Fem­i­nist causes a ‘rac­quet’

1970s gen­der de­bate heats up be­tween ri­vals on ten­nis court

The Coffs Coast Advocate - - LIFE SCREENLIFE - Seanna Cronin

CO­ME­DIAN Sarah Sil­ver­man takes a more se­ri­ous turn in her new film, Bat­tle of the Sexes.

She stars op­po­site Emma Stone and Steve Carell in the bi­o­graph­i­cal drama, which chron­i­cles the true story of the 1973 ten­nis match be­tween world number one Bil­lie Jean King (Stone) and ex-champ and se­rial hus­tler Bobby Riggs (Carell).

In this Q&A, the self-con­fessed ten­nis fan talks about play­ing Gla­dys Held­man, a no-non­sense pi­o­neer of the sport.

Q: How did you get in­volved with the film?

A: (The di­rec­tors) Jonathan and Va­lerie liked the idea of me play­ing Gla­dys. It’s a great story and as rel­e­vant to­day as ever. Also, I look amaz­ing in ’70s clothes!

Q: Can you ex­plain the premise of the film from your per­spec­tive and Bil­lie Jean’s jour­ney?

A: Bil­lie Jean didn’t set out to be a fem­i­nist icon, she be­came one by be­ing un­de­ni­ably great in her field and de­mand­ing equal­ity. When Bil­lie Jean and Gla­dys got to­gether and re­alised that the US Lawn Ten­nis As­so­ci­a­tion was pay­ing women one-eighth of what men were be­ing paid, even though they would sell the same amount of tick­ets, they told them to shove it – which was quite brave. Gla­dys and Bil­lie Jean stood up to them and took a chance. Gla­dys se­cured Vir­ginia Slims spon­sor­ship for a women’s tour and their own cham­pi­onship, with fair pay.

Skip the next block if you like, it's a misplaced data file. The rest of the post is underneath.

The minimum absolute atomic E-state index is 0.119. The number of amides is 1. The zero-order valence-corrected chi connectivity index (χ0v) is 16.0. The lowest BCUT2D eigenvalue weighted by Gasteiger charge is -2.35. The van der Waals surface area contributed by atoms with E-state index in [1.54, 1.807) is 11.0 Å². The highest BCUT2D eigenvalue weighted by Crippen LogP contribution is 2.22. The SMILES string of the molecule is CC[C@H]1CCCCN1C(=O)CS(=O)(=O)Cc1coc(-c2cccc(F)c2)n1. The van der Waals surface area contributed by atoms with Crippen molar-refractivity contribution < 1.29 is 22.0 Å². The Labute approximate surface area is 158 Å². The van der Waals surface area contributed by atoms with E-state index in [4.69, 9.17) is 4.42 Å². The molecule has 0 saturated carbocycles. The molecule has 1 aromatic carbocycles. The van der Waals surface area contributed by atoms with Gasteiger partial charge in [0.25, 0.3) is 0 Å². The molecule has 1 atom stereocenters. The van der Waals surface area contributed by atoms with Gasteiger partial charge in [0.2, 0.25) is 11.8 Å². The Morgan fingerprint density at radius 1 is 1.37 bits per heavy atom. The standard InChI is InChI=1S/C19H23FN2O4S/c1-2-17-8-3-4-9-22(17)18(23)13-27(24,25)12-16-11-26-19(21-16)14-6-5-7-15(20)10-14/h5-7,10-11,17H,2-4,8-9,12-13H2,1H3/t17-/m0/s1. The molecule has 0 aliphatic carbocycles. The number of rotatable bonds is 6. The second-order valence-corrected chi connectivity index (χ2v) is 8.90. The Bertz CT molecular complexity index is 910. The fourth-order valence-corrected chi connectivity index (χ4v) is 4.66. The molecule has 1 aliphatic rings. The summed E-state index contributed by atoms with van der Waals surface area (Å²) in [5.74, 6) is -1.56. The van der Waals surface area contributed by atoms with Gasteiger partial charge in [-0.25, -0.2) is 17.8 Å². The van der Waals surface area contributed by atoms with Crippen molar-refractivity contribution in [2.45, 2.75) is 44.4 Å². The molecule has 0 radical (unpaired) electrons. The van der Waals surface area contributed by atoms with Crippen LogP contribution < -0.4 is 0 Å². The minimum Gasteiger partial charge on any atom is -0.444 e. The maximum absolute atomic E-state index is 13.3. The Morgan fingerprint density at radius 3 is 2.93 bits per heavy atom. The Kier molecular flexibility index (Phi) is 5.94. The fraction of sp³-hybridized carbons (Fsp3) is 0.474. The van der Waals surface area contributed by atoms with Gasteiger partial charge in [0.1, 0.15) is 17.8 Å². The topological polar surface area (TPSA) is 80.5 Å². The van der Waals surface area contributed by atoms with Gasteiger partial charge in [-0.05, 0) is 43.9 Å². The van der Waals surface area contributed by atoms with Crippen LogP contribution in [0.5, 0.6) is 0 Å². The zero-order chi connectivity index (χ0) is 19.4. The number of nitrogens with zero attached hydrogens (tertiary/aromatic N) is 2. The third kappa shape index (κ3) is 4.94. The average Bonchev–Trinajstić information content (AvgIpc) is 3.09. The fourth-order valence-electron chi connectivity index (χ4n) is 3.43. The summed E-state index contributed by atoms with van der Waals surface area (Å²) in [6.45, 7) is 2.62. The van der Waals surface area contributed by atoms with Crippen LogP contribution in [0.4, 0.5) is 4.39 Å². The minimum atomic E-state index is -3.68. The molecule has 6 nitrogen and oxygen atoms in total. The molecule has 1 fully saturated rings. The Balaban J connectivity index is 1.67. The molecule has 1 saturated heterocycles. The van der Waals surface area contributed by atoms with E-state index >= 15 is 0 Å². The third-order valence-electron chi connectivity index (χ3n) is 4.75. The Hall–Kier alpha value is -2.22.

Q: While the women were fight­ing for equal­ity, Bobby Riggs was try­ing to put the clock back, wasn’t he?

A: Yes, at this time Bobby Riggs was a washed-up ten­nis star and com­pul­sive gam­bler who ex­ploited this mo­ment by chal­leng­ing Bil­lie Jean King – the best player there was – to a match. Bobby Riggs had been a big ten­nis star be­fore Bil­lie Jean’s time. He was a cocky, male chau­vin­ist pig and a clown, who was also a very good ten­nis player. Bil­lie Jean was loathe to in­dulge in the match, be­cause of the risk of mak­ing her beloved ten­nis into a sideshow, but she saw the im­por­tance of play­ing and she took the risk.

Q: Are you a ten­nis fan?

A: I love ten­nis and I’ve played my whole life. I re­mem­ber see­ing Rosie Casals in Bos­ton, so it was very cool to have scenes in the film with that char­ac­ter (played by Natalie Mo­rales).

Q: Can you dis­cuss your char­ac­ter, Gla­dys, and what you learned about her?

A: Gla­dys Held­man was deeply in­volved in the ten­nis com­mu­nity; she played ten­nis her­self in her 20s and 30s. Ten­nis was her life and her pas­sion and she was a very ‘no non­sense’ woman, she didn’t like things that weren’t fair. She was also a big per­son­al­ity – a pis­tol. And she al­ways car­ried a gun in her purse! She was some­one who sim­ply didn’t fol­low the tra­di­tional idea of ‘a woman’s place’ that so­ci­ety had pounded into ev­ery­one around her. She was a force to be reck­oned with and she was as un­ac­cept­ing of in­equal­ity in 1972 as any mil­len­nial is to­day (and that is in part be­cause of Gla­dys Held­man’s in­flu­ence). I was able to meet her daugh­ter, Julie, one of the Orig­i­nal Nine, which was re­ally help­ful.

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